These should be the measures we use to decide whether a catechetical method is "working" or is even worthy of being called "Catholic": How does it build, sustain, and encourage koinonia? How does it educate us to the Plan of God?


Van Gogh

No comments:

Dumbstruck by the Mystery

...our temptation is always to impose our prejudices or our measure on reality -- except when we are faced with a fact that leaves us dumbstruck, and instead of dominating the fact ourselves, we are dominated, overcome by it. If there were no moments of this kind, the Mystery could do anything, but in the end, we would reduce everything to the usual explanation. But not even a Nobel Prize winner can stop himself from being dumbstruck before an absolutely gratuitous gesture. If there were not these moments, we would find answers, explanations, and interpretations to avoid being struck by anything. It is good that some things happen that we cannot dominate, then we have to take them seriously, and this is the great question of philosophy. If the conditions for the possibility of knowledge (see Kant) impose themselves on reality or if there is something that is so powerfully disproportionate that it does not let itself be "grasped" by the conditions of possibility, then the horizon opens. If this were not the case, then we could dominate everything and be in peace, or at least without drama. Instead, not even the intelligence of a Nobel Prize winner could prevent him from coming face-to-face with a fact that made him dumbstruck -- instead of dominating, it was he who was dominated. Here begins the drama, because I am called to answer. It is the drama that unfolds between us and the Mystery, through certain facts, certain moments, in which the Mystery imposes itself with this evidence. These are facts that we cannot put in our pocket, which we cannot reduce to antecedent factors.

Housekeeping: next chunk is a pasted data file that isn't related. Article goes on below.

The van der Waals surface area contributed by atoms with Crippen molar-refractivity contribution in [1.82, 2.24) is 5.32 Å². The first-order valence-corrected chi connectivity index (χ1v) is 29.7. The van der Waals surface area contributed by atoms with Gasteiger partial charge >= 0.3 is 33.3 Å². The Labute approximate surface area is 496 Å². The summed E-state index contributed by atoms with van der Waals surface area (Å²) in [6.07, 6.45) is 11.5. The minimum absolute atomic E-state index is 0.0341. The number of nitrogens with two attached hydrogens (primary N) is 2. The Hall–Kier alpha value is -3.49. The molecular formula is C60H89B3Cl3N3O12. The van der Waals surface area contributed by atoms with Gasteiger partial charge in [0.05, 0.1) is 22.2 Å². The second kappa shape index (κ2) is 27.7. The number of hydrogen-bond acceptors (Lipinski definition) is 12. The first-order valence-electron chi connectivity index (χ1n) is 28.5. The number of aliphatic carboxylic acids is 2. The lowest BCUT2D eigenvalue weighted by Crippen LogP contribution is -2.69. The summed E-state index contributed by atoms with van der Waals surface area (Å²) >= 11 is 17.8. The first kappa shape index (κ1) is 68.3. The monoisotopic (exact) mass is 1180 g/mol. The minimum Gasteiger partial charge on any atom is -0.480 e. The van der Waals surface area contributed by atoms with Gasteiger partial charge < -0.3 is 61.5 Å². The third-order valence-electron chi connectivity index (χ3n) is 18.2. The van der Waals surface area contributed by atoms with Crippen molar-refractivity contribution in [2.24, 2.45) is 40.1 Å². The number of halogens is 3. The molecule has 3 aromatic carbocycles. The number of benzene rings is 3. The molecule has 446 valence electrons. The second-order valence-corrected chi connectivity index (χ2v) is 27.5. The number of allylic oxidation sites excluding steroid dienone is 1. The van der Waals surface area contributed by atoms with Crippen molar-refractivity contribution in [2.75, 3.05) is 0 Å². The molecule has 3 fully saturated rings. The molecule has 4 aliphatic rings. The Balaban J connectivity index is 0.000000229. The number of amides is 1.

-- Julian Carron in "Friends, that is, Witnesses."